Regents Professor of Sociology and
Laurence L. and Georgia Ina Dresser Professor

Dr. Riley Dunlap 


   464 Murray Hall
   Stillwater, OK 74078-4062
   (405) 744-6108 (phone)
   (405) 744-5780 (fax)


   SOC 5463 - Seminar in Environmental Sociology T 4:30-7:10pm MUR 439






  • Environmental Sociology
  • Climate Change
  • Social Movements
  • Political Sociology
  • Public Opinion


  • B.A. in Sociology, San Francisco State College
  • M.S. in Sociology, University of Oregon
  • Ph.D. in Sociology, University of Oregon

Riley Dunlap is one of the founders of environmental sociology, a field established in the mid-70s. His empirical research has had three major foci: (1) Environmental concern, including trends in public opinion on environmental issues; cross-national comparisons of citizen concern for the environment; and the nature and sources of environmental attitudes, beliefs and worldviews; (2) The environmental movement, particularly the evolution and current status of American environmentalism, public support for the environmental movement, and the development of international environmentalism; and (3) Climate change, especially public opinion regarding human-caused climate change, political polarization over climate change and the nature and sources of climate-change scepticism and denial.

In addition to his empirical work, Dr. Dunlap is regularly invited to write overviews and assessments of environmental sociology for various handbooks and encyclopedias, most recently for the 2nd Edition of the International Encyclopedia of the Social and Behavioral Sciences (Elsevier 2015).

Besides co-editing American Environmentalism (Taylor and Francis, 1992), Public Reactions to Nuclear Waste (Duke University Press, 1993), the Handbook of Environmental Sociology (Greenwood Press, 2002) and Sociological Theory and the Environment (Rowman-Littlefield, 2002), Dr. Dunlap has published over 160 journal articles and book chapters. His 2011 article with Aaron M. McCright, "The Politicization of Climate Change," received "The Sociological Quarterly Distinguished Contribution to Scholarship Award" and is the 8th most cited article in Sociology published between 2010 and 2014 (ASA Footnotes, December 15, pp. 9-10).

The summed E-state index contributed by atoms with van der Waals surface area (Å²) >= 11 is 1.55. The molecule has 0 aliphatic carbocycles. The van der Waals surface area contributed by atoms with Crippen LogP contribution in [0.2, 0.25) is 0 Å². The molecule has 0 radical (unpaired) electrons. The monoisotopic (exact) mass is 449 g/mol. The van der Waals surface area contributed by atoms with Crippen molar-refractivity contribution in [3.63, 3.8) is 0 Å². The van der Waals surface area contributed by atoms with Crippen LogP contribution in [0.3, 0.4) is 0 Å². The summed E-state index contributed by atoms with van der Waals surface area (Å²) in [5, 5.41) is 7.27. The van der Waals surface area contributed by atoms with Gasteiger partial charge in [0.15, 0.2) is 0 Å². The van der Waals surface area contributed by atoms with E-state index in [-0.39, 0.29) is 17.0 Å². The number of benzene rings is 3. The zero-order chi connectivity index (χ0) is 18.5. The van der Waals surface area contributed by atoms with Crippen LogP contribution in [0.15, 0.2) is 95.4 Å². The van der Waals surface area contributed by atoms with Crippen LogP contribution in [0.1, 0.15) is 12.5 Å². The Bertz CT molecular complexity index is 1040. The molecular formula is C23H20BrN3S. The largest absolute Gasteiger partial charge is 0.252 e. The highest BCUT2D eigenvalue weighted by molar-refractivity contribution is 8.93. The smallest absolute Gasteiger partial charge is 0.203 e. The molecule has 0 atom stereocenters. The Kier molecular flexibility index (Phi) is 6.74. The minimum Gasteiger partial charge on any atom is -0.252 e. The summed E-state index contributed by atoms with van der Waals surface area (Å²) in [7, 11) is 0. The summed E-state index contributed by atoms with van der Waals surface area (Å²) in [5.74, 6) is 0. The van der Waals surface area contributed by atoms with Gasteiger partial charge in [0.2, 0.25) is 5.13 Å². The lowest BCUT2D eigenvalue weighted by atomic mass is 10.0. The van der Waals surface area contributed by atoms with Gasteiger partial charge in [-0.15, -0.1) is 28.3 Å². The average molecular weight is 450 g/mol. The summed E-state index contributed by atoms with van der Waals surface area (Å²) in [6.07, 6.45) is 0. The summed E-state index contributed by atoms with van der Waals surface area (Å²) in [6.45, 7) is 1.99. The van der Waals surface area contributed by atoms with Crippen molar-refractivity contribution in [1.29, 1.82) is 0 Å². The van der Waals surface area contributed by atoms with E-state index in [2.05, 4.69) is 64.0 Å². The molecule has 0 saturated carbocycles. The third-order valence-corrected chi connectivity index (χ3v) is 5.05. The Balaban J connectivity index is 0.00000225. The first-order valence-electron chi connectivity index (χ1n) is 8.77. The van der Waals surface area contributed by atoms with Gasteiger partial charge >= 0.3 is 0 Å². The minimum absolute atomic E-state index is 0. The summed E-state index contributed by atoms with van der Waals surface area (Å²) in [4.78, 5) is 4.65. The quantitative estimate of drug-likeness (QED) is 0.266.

Dr. Dunlap has served as President of the International Sociological Association's Research Committee on Environment and Society, and as Chair of the American Sociological Association's Section on Environment and Technology, the Rural Sociological Society's Natural Resources Research Group, and the Society for the Study of Social Problems' Division on Environment and Technology. He serves on the editorial boards of eight scholarly journals, including Nature Climate Change, Environmental Politics, Environmental Sociology and the Journal of Environmental Studies and Sciences.

From 2010 to 2014 Dr. Dunlap served as Chair of the American Sociological Association’s Task Force on Sociology and Global Climate Change. He is senior editor of the volume produced by the Task Force, Climate Change and Society: Sociological Perspectives (Oxford University Press, 2015).

Dr. Dunlap was elected a Fellow of the American Association for the Advancement of Science in 2000 for his contributions to the establishment of the field of environmental sociology, and elected a Fellow of the American Psychological Association in 2010 for his research on environmental attitudes, beliefs and worldviews. He received the Excellence in Research Award from the Rural Sociological Society in 2002, and a DaVinci Fellow Award from the Oklahoma DaVinci Institute in 2010. In 2012 he received the William R. Freudenburg Lifetime Achievement Award from the Association of Environmental Studies and Sciences for his career-long contributions to environmental sociology and environmental studies, and a Regents Distinguished Research Award from OSU in recognition of his scholarly contributions.

Most recently he was the 2015 Henrietta Harvey Distinguished Lecturer at Memorial University, Newfoundland and a 2016 Distinguished Scholar/Lecturer at the National Socio-Environmental Synthesis Center in Annapolis.